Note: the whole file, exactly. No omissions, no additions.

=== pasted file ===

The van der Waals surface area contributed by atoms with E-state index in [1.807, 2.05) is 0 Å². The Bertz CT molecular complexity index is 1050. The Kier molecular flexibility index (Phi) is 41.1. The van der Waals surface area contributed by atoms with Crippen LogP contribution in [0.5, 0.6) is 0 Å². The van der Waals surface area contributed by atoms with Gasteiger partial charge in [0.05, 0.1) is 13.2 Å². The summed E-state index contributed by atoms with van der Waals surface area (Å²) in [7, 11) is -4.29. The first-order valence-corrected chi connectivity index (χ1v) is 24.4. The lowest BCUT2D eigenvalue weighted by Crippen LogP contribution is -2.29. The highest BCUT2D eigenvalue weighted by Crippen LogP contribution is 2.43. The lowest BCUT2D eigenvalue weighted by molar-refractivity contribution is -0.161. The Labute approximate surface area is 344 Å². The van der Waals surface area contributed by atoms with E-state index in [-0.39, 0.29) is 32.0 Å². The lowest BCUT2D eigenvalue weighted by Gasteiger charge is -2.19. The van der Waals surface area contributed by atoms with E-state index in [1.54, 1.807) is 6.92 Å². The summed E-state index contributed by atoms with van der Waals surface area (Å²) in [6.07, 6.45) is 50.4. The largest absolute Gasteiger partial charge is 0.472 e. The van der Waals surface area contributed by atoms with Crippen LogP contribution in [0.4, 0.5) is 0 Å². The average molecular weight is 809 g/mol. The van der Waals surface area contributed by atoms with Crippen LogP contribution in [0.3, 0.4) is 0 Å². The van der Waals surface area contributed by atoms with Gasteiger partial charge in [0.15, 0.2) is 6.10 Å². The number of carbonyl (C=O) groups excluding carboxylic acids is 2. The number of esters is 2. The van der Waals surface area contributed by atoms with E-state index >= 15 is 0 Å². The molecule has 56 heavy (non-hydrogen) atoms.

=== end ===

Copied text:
The van der Waals surface area contributed by atoms with E-state index in [1.807, 2.05) is 0 Å². The Bertz CT molecular complexity index is 1050. The Kier molecular flexibility index (Phi) is 41.1. The van der Waals surface area contributed by atoms with Crippen LogP contribution in [0.5, 0.6) is 0 Å². The van der Waals surface area contributed by atoms with Gasteiger partial charge in [0.05, 0.1) is 13.2 Å². The summed E-state index contributed by atoms with van der Waals surface area (Å²) in [7, 11) is -4.29. The first-order valence-corrected chi connectivity index (χ1v) is 24.4. The lowest BCUT2D eigenvalue weighted by Crippen LogP contribution is -2.29. The highest BCUT2D eigenvalue weighted by Crippen LogP contribution is 2.43. The lowest BCUT2D eigenvalue weighted by molar-refractivity contribution is -0.161. The Labute approximate surface area is 344 Å². The van der Waals surface area contributed by atoms with E-state index in [-0.39, 0.29) is 32.0 Å². The lowest BCUT2D eigenvalue weighted by Gasteiger charge is -2.19. The van der Waals surface area contributed by atoms with E-state index in [1.54, 1.807) is 6.92 Å². The summed E-state index contributed by atoms with van der Waals surface area (Å²) in [6.07, 6.45) is 50.4. The largest absolute Gasteiger partial charge is 0.472 e. The van der Waals surface area contributed by atoms with Crippen LogP contribution in [0.4, 0.5) is 0 Å². The average molecular weight is 809 g/mol. The van der Waals surface area contributed by atoms with Crippen LogP contribution in [0.3, 0.4) is 0 Å². The van der Waals surface area contributed by atoms with Gasteiger partial charge in [0.15, 0.2) is 6.10 Å². The number of carbonyl (C=O) groups excluding carboxylic acids is 2. The number of esters is 2. The van der Waals surface area contributed by atoms with E-state index >= 15 is 0 Å². The molecule has 56 heavy (non-hydrogen) atoms.